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Erik Griswold (piano), Louise King (cello), Oscar Garrido de la Rosa (bassoon), Sounding Wivenoe, Liquid Architecture Erik Griswold (piano), Louise King (cello), Oscar Garrido de la Rosa (bassoon), Sounding Wivenoe, Liquid Architecture
photo Sharka Bosakova
THE PERFORMANCE BEGINS WITH THE ROOM DARK, THE PERFORMERS SITTING ON THE STAGE FLOOR AMONGST OLD FILM PROJECTORS, REEL TO REEL TAPE DECKS, TUBS OF CHEMICALS, SPOOLS OF TAPE. TWO FACE THE AUDIENCE, BOUNCING THE PROJECTOR BEAMS OFF MIRRORS AND BACK ONTO THE SCREEN STRETCHED OUT BEHIND THEM, WHILST ANOTHER DOES THE SOUND. IT COULD BE A MEDIEVAL FAIR, RUGS ON THE GROUND, DIRT UNDERNEATH, MAGIC LANTERN SHOW. MACHINES BEGIN TO WHIR, UNSEEN FIELDS FLUCTUATE, ARE PICKED UP, AMPLIFIED AND PASSED ON. LENSES BLUR, HANDS CAST SHADOWS. FRAGMENTS FLICKER, CATCH AND BURN.

This is Cellule d’Intervention Metamkine, an extended cinema group out of Grenoble. Together for about 20 years their practice has moved from semi-organised narratives to completely improvised and spontaneous events.

There’s a visual structure to the performance—two squarish patches side by side, one for each performer, and a central circle overlay, frayed at the edges, not sure who controls it. It’s loud, soft, sharp, hard, tense, sometimes colourful, mostly not. Images flash like nervous memories of pathology reports, damaged retinas, further tests. An ending rushes toward us. Birds hovering, foam at the edge of the ocean. Manic gestures and found footage. The night-time glare of oncoming traffic and, after the crash, a silence.
Cellule d’Intervention Metamkine Cellule d’Intervention Metamkine
erik griswold

Sounding Wivenhoe, by Erik Griswold, is set up on the raised concrete of the Turbine Stage. Wivenhoe is the major dam supplying Brisbane and, in the current drought, fast disappearing. On stage is a piano—excellently prepared in the Griswold style—and some lounge chairs for the audience to lounge in and have a beer whilst listening. Around the stage, on the mezzanine, and further afield, stand the other musicians—primarily brass and winds, but also a cellist up close to the piano. Plastic tubs of water and a few pots and bowls lie about—apparatus of the contemporary percussionist. A largish LCD screen is suspended high up and nearby, projecting video of the slightly rippled surface of Wivenhoe Dam throughout the performance.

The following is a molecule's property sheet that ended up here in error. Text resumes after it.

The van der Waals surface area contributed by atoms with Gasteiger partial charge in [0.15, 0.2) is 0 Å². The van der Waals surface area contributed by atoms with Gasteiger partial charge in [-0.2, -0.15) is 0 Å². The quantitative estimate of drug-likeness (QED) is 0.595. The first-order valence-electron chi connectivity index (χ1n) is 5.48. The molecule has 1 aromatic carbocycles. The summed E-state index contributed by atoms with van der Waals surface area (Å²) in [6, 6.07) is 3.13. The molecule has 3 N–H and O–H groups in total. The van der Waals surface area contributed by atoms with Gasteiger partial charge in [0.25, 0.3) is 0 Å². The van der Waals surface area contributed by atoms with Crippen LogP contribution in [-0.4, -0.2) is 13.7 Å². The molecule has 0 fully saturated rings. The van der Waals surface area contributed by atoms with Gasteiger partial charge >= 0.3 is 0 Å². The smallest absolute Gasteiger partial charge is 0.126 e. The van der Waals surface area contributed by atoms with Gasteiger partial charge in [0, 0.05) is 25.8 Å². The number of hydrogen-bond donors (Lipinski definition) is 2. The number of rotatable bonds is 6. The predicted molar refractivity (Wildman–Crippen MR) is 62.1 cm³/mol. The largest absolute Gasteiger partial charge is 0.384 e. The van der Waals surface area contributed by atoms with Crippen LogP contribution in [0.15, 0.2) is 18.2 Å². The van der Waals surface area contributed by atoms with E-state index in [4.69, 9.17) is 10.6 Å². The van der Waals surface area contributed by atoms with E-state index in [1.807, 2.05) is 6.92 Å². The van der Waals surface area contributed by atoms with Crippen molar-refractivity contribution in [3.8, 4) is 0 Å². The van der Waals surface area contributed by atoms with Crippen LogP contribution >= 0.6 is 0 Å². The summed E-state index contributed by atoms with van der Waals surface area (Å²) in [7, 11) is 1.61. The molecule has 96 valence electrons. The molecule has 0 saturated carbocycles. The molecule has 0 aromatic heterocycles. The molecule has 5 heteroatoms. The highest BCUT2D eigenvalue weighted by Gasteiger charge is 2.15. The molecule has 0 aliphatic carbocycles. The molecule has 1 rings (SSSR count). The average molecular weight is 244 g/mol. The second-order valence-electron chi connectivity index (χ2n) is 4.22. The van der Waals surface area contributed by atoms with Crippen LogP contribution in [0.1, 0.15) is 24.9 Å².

Griswold starts playing high up the keyboard—fast tinkling arpeggios gradually extending in range. Over the top are occasional blurts from the wind and brass players, their lines also gradually extending as the piece moves along. Cello and bassoon play off each other, jazz fragments pop up on the side from trumpet, trombone and clarinet. Gradually the piano moves into hammered string sounds, then chills down to a sort of rubber harp. Performers echo rhythms and pitch fragments across the space.

In come the percussionists for the second section—gongs battered fast then pitch bent by dipping them into the tubs of water. The winds and brass sound out long drones. It’s like something out of a Kurosawa movie—mist and the pre-dawn, unseen armies slowly walking to slaughter. The drones drop out a bit and the gongs dominate again.

The third section begins with curiously maudlin melodies from the winds, like something sentimental from a Victorian music hall. Underneath and soft is Griswold’s weirdly flat-handed playing of the piano and busy arhythmic splats and clangs from the percussionists. The contrast works. There’s a jazz feel to the final section through the trumpet figure—Griswold composes neatly across genres and has a great feel for rhythm in his work. Finish on what sounds like sparse wind chimes.